(To see the UK-only summary, click here. In this summary and the attached spreadsheet, statistics called “worldwide” include UK results.)
It was a voluntary self-selecting survey using Google Forms that ran for one week ending 15th February 2015, and there were 2,901 participants worldwide. The survey was promoted though Tumblr, Twitter, Flight Rising, Reddit, Facebook, and various participants’ private recommendations on LGBT mailing lists – and possibly more that I’m not aware of.
- Gender words: 141, 79 of which were entered once only
- Titles: 38, 21 of which were entered only once
- Pronouns: 99, 61 of which were entered only once
1. Which of the following best describe(s) how you think of yourself?
This question also reminded participants that the survey was aimed at “people who are not just men all the time or just women all the time”. The question was optional, and only two people declined to answer.
Despite being able to choose multiple words from the randomised list of 17, the most common number of genders chosen was one (22%). (More here.) People made good use of the “other: [fill in the blank]” box, entering 124 genders I hadn’t listed, including 79 that were entered only once. The mean number of genders chosen per person was 3.4, slightly higher than the UK mean.
The most popular words people used were nonbinary (64%), genderqueer (41%), and agender (31%). There was a lot of similarity between UK and worldwide results, but agender was significantly more popular (5% more) worldwide compared to just in the UK.
My plan for next year is to include as options anything that got over 1% this time around. This time, every gender explicitly mentioned got over 1% – and two that weren’t mentioned, demigender and transmasculine, will join the list next year. Words entered in all the “other” boxes will be counted next year, too.
2. In a magical world where all title fields on forms were optional and write-your-own, what would you want yours to be?
This question was optional, and participants could only select one from the randomised list of six gendered and non-gendered options. As a guide, participants were asked which they’d like to put on their bank cards and job applications.
Most popular choices were no title at all (50%) and Mx (32%) – everything else including the standard gendered titles (Mr, Ms, etc.) got less than 5%. (Summary here.)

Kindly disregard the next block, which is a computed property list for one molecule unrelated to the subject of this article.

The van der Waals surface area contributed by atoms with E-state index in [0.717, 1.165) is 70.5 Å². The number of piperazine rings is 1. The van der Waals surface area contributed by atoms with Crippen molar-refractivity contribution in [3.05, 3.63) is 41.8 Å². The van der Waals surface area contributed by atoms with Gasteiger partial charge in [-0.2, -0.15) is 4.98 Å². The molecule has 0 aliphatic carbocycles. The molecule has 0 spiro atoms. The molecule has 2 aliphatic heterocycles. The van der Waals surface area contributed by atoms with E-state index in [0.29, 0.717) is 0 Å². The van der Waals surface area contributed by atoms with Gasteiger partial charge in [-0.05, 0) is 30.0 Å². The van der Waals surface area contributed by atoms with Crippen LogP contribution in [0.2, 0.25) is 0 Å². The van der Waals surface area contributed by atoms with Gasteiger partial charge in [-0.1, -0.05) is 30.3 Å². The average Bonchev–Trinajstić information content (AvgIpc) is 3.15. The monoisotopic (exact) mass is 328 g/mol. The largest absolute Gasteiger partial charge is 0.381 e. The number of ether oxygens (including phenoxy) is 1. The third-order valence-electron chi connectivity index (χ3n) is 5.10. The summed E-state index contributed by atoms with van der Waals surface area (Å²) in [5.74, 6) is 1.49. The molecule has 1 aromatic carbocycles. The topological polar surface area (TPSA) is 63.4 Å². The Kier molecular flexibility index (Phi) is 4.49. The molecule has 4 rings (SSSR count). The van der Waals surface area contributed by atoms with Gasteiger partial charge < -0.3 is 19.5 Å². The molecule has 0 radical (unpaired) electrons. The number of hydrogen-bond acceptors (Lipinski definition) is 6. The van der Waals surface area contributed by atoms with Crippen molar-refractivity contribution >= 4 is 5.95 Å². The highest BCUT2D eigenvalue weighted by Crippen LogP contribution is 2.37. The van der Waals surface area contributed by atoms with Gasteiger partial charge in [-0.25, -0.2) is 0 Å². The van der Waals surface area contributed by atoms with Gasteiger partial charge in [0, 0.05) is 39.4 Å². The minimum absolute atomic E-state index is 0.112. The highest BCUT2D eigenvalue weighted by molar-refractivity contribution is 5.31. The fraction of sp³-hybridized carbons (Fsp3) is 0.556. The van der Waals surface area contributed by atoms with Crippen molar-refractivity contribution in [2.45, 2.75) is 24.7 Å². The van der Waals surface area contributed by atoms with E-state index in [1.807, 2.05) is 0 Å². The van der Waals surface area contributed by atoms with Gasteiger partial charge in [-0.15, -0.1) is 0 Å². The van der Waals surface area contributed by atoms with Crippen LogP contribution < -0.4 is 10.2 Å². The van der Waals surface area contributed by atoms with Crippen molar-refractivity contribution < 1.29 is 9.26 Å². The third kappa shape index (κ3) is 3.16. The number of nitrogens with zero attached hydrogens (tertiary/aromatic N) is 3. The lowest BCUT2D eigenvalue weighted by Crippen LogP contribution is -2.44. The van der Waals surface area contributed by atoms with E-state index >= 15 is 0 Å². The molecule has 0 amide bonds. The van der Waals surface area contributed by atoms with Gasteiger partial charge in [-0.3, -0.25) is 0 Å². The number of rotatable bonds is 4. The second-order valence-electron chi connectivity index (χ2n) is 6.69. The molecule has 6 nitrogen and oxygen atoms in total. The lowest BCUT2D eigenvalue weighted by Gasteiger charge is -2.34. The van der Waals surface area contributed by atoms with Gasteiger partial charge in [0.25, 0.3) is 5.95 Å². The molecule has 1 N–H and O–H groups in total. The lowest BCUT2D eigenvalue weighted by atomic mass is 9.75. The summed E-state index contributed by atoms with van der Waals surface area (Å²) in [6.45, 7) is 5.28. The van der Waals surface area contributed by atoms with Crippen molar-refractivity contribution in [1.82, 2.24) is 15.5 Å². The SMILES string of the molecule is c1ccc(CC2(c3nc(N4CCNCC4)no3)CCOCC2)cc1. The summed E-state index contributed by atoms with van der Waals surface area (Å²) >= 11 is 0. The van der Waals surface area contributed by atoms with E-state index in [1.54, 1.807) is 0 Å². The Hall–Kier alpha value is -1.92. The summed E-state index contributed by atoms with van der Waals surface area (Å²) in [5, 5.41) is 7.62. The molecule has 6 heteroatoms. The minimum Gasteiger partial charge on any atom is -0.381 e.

Titles were more popular among UK respondents.
Despite people being very vocally in favour of Dr being provided as an option on future surveys, only 1.1% (the same as the UK) entered a title based on career or qualification into the “other” box – and not all of those were Dr. As it’s over 1% I will be adding it to next year’s survey as an explicit option.
“New” titles aside from Mx such as Ind, Pr, and Ser were not often entered – less than 1% each, and there was much disagreement over spelling.
The results of this question really emphasise how important it is for companies and organisations who want to be inclusive to allow people to have no title at all on their records.
3. Supposing all pronouns were accepted by everyone without question and were easy to learn, which pronouns are you happy for people to use for you?
This turned out to be my favourite, somehow. I started out being all “argggg why are there 17 different spellings for xe/xim?” and feeling like secretly everyone was just trying to score really highly in Scrabble, but by the end of it I was full of happy for the creativity and ingenuity of nonbinary people.
Next year I do intend to clean up how I present the pronoun options, by including all five forms of each pronoun for clarity – and hopefully that’ll prompt people to include more pronoun forms in the “other” box. (This time we got “ar” and “es” – no other information about either of them were provided.)
People could select multiple pronouns from the randomised list of ten, and the most popular by a long way was singular they (74%), with she/her and he/him coming second and third with 24% and 22% respectively. (More information here.) The mean number of pronouns per person was 1.9, the same as in the UK.
Pronouns that went over 1% and will therefore be included next time around are xe/xem/xyr and its homophones (spelling was very varied), and fae/faer/faers/faerself and its homophones.